Thai Shallot, Chive, Ginger & smoked Salmon Roti with Peppered Coconut Cream

Thai Shallot, Chive, Ginger & smoked Salmon Roti with Peppered Coconut CreamNow I have one guilty pleasure from when I was traveling around Thailand (and it’s not what you’re thinking!), condensed milk and banana roti. It’s such a simple but addictive dish, with a crispy, buttery roti dough, wrapped around a soft banana and drowned in condensed milk- it’s a fat man’s dream.

Anywhere you travel around Thailand you’re sure to bump into a roti stand. The Thai’s have truly mastered the art of quick, flavoursome and intricate street food. If you’re there and love food, I’m sure you won’t be able to help yourself to try as much as possible. However if you see a roti stand don’t hesitate! Run at it like a seagull that’s nicked your sandwich and grab the first one you can get your hands on. Once you’ve got one don’t stray too far, if you feel like another you may have gained too many pounds to run back.

Recently I have been doing a little research into the origins of the roti dough. Besides seeing it when I was out there, I have only seen it at work. Due to this I had assumed that it was a Thai dish, however (as per usual) I was wrong.

The Roti was first introduced into Thai culture via South Asian immigrants, who borrowed the dish from Indian cuisine. Roti’s were cheap to produce and delicious to eat, so they became common form on the streets. As time passed roti popularity continued to rise, so too did the amount of roti stools. Before you knew it the roti got to where it is today. You can find it on the streets, in malls and in homes, being cooked by everyone, everywhere. Now you understand why I say run if you see one, there will be others behind you. Dommy Gonzalez gives a great insight into how the roti has spread around America in his article from ‘LA Weekly’. This is further evidence of how this gem of a dish is rapidly expanding and occurring in cultures all around the globe.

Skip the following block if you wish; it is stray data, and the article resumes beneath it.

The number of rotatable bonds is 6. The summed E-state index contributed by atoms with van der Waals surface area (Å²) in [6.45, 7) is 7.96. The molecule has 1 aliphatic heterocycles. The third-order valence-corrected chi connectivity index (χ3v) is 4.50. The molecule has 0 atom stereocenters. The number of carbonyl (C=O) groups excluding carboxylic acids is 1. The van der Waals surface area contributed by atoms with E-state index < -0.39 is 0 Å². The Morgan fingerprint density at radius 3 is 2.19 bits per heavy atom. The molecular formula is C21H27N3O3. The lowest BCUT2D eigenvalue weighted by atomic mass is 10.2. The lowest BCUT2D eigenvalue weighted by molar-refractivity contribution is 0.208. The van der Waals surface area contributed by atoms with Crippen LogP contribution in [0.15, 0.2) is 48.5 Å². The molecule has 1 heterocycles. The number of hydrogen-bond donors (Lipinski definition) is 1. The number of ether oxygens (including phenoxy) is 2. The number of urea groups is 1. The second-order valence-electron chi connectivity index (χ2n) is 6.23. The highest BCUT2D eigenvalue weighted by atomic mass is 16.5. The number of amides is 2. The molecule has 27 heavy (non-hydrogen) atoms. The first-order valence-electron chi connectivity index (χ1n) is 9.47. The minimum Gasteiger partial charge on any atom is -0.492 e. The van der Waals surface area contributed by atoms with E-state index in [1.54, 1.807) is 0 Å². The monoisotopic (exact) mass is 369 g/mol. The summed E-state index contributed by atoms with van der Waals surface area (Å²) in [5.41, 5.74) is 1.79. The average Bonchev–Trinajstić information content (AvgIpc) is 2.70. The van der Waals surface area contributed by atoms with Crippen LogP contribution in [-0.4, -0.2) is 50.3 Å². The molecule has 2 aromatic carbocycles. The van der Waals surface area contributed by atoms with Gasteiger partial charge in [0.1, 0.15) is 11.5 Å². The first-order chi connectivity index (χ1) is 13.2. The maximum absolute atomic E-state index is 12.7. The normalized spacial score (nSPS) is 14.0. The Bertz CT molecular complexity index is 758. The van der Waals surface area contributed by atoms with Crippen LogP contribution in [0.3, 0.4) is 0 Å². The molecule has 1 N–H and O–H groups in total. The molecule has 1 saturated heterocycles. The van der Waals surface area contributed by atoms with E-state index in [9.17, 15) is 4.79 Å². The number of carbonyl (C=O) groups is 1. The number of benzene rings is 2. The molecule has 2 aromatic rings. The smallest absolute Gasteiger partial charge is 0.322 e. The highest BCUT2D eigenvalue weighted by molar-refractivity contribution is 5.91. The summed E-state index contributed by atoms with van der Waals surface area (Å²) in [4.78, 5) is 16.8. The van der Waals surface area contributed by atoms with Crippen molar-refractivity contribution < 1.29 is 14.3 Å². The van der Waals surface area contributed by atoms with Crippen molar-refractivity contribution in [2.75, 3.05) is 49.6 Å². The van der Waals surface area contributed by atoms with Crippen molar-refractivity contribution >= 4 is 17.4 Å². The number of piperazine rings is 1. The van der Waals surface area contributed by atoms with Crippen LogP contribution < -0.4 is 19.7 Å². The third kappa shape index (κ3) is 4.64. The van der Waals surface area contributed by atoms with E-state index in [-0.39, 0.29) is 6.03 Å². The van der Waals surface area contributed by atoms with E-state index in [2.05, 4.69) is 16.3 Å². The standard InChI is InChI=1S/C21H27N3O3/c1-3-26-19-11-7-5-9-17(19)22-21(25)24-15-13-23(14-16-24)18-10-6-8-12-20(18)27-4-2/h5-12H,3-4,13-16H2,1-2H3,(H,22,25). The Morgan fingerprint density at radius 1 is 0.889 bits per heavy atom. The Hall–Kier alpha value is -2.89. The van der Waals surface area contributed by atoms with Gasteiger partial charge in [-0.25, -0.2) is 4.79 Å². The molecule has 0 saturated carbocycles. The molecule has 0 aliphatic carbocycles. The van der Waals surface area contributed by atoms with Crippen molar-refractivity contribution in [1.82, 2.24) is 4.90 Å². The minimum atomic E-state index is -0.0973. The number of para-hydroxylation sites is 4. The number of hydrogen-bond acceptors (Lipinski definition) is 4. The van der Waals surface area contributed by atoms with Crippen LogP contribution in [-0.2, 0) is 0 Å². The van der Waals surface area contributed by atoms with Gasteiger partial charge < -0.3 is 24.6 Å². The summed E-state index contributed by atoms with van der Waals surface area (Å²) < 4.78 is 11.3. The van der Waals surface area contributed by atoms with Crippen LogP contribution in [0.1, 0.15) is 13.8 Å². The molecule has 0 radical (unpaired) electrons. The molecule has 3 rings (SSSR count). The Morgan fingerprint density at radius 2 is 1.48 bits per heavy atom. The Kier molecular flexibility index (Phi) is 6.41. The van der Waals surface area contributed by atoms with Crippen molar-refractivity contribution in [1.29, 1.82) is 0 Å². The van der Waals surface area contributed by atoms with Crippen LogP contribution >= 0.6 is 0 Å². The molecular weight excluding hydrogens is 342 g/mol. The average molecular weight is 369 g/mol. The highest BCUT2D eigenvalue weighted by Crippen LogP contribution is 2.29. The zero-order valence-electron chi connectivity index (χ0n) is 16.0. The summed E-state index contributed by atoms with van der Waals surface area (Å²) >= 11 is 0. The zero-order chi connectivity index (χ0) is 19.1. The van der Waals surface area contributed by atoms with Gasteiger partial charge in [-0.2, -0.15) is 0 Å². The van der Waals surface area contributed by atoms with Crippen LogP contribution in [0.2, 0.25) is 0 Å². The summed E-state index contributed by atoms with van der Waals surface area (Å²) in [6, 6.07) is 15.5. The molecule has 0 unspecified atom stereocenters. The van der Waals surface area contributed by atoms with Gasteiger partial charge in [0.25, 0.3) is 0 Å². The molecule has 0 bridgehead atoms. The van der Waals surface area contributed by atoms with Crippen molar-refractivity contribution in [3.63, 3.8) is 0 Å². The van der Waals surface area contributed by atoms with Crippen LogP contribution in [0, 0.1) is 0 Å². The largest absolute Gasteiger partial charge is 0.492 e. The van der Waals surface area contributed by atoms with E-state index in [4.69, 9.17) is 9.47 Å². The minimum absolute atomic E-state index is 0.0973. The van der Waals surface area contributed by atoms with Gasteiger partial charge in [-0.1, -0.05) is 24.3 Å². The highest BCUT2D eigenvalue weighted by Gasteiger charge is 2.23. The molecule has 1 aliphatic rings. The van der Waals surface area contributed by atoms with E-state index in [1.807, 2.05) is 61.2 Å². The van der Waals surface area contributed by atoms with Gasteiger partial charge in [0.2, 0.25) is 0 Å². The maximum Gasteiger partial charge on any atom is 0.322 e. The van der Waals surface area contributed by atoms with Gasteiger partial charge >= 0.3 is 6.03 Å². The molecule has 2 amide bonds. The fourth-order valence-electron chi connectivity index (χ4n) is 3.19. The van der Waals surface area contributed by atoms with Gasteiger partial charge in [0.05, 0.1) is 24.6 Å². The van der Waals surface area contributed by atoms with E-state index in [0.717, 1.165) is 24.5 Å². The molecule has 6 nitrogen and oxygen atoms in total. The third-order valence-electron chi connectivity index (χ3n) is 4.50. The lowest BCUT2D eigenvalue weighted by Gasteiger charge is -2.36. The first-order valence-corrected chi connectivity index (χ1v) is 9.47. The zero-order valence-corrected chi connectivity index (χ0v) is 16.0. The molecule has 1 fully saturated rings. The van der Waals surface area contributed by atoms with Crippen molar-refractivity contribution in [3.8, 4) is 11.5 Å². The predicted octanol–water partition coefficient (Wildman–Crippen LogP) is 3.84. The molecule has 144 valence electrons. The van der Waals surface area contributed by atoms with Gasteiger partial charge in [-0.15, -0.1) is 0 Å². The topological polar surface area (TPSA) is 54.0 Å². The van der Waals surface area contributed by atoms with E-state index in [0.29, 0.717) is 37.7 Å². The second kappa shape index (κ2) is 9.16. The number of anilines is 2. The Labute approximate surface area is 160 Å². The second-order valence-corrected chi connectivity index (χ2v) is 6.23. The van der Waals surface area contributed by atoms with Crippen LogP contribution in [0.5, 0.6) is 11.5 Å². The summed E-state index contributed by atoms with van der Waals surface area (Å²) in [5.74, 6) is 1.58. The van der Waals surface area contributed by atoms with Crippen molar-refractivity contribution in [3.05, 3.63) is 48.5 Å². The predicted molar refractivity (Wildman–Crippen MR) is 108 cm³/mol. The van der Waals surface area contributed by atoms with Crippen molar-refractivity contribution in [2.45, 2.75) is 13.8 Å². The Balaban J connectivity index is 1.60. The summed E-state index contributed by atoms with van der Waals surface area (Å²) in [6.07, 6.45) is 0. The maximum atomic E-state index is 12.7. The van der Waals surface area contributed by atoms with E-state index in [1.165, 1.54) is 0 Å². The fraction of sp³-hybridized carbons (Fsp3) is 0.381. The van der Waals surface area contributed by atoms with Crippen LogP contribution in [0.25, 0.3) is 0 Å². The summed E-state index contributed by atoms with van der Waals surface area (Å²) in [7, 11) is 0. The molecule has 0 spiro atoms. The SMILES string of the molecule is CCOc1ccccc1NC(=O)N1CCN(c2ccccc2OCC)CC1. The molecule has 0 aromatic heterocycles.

Now this amazing little dish has not just expanded in terms of popularity. You can now find an endless array of delicious fillings and coatings, both sweet and savoury. From what began as just a simple condensed milk and sugar filling, has now evolved into bananas, strawberry jam, Italian Nutella and apparently you can even get pizza toppings (not that I have seen this with my own eyes). These days anything goes really so I figured I would share a recipe with you guys to have a go yourself.

Right! History lesson over, this now brings us to my dish. I was recently lucky enough to find myself on a long weekend in the Lake District. As soon as I had a free moment I had a sudden urge to make a roti – that’s normal, right? Anyway, so I rattled around in my head and decided that a savoury roti was the way forward. I didn’t think that a condensed milk and sugar roti was going to do me any favours this close to Christmas ( I’ve already told myself, I’m not getting fat until I’m at least 30).